Preschool children are beginning to learn many different life skills. They are starting to learn how to get along with their peers, and they are beginning to understand that others around them have feelings, too. Many preschool caregivers begin teaching children at this age about being kind to others to promote harmony in the classroom. You can extend these activities at home to further enhance the lesson.
This activity works well for a group of children, perhaps through a play date or other type of gathering. Create a tree on the wall, making sure the children can reach the branches. Use brown construction paper to build a trunk and branches. Cut out paper hearts and write one name on each heart. The children, one by one, can close their eyes and choose a heart. They can then identify the name on the heart and say one good thing about that person. They can then place the hearts on the friendship tree.
Respect for Others
This activity works well for a group or for a single child. Draw a face on a yellow circle for each child. Attach the circle to the center of a white piece of paper. Ask each child to draw a face for each of the following emotions: happy, sad, angry or lonely. Discuss with the children what makes them make each face on the drawing. Talk about actions taken by others that might make them feel each way. Discuss how friends can affect others, and how friends might help others feel better after each emotion. If working with one child, complete this activity before a play date to remind the child that actions have effects on others.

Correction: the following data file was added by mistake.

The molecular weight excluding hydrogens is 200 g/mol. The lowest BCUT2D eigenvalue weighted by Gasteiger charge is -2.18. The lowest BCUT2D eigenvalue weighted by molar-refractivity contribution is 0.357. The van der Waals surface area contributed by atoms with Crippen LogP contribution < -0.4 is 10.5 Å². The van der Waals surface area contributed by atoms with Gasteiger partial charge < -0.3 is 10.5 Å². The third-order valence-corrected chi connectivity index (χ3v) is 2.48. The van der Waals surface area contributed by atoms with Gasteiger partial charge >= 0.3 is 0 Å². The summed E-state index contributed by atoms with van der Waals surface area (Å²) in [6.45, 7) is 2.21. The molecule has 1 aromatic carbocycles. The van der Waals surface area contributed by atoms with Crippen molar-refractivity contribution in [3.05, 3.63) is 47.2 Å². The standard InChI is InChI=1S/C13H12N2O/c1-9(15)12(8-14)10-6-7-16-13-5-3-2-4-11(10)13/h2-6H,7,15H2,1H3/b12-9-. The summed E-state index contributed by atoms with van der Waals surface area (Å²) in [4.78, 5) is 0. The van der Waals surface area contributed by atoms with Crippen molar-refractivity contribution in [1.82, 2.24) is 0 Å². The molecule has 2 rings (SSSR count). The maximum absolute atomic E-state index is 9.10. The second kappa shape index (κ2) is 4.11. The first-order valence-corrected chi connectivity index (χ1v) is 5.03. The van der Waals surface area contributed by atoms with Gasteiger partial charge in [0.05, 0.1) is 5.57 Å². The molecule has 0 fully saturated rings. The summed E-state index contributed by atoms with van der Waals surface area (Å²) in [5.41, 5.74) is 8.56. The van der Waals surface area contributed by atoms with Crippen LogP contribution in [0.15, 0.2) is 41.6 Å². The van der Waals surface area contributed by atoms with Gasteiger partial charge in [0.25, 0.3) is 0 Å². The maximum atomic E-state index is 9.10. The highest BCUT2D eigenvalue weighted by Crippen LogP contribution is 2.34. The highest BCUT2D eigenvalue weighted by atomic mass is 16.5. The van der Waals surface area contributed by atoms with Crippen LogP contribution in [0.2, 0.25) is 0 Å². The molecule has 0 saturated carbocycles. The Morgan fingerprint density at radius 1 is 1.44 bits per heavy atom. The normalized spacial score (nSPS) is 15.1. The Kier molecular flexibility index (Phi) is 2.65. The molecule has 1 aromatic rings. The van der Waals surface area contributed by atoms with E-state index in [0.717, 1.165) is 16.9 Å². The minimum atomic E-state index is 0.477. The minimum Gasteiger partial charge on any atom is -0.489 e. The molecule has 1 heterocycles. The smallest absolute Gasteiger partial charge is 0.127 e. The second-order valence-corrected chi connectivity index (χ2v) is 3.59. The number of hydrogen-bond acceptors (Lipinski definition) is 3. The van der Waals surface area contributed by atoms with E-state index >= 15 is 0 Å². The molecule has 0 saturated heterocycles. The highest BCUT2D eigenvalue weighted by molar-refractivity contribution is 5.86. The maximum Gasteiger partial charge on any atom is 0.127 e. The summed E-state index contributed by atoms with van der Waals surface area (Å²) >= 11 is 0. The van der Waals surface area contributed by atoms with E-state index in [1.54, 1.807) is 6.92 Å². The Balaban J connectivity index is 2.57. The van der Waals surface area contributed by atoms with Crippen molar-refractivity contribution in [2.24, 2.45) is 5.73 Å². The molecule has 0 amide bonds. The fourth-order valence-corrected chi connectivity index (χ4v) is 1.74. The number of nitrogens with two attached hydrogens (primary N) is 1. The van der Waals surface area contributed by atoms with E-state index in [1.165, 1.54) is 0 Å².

This activity is good for group time or journal time. Write down some story starters, such as, "Johnny falls off his bike. What should you do?" Discuss the questions in group time to come up with a solution. Review each answer and talk about what should be done. If a child offers to help in a situation, find out how he would help. If a child responds that he would laugh, ask how Johnny might feel about that. This activity also works for a single child. It encourages thought, writing, and opens up discussions on your family morals. You have a chance to talk to your child about what you would expect him to do.
Be My Friend Song
Sing a song in a group called, "Be My Friend." Sing to the tune of "London Bridge": "Suzie, Suzie be my friend, be my friend, be my friend. Suzie, Suzie, be my friend. I like you." Take turns inserting each child's name into the song. Lead the children or ask children to take turns singing the song to each other. If you are working with one child, stretch your imagination and sing to family members, even ones who are not present at the time.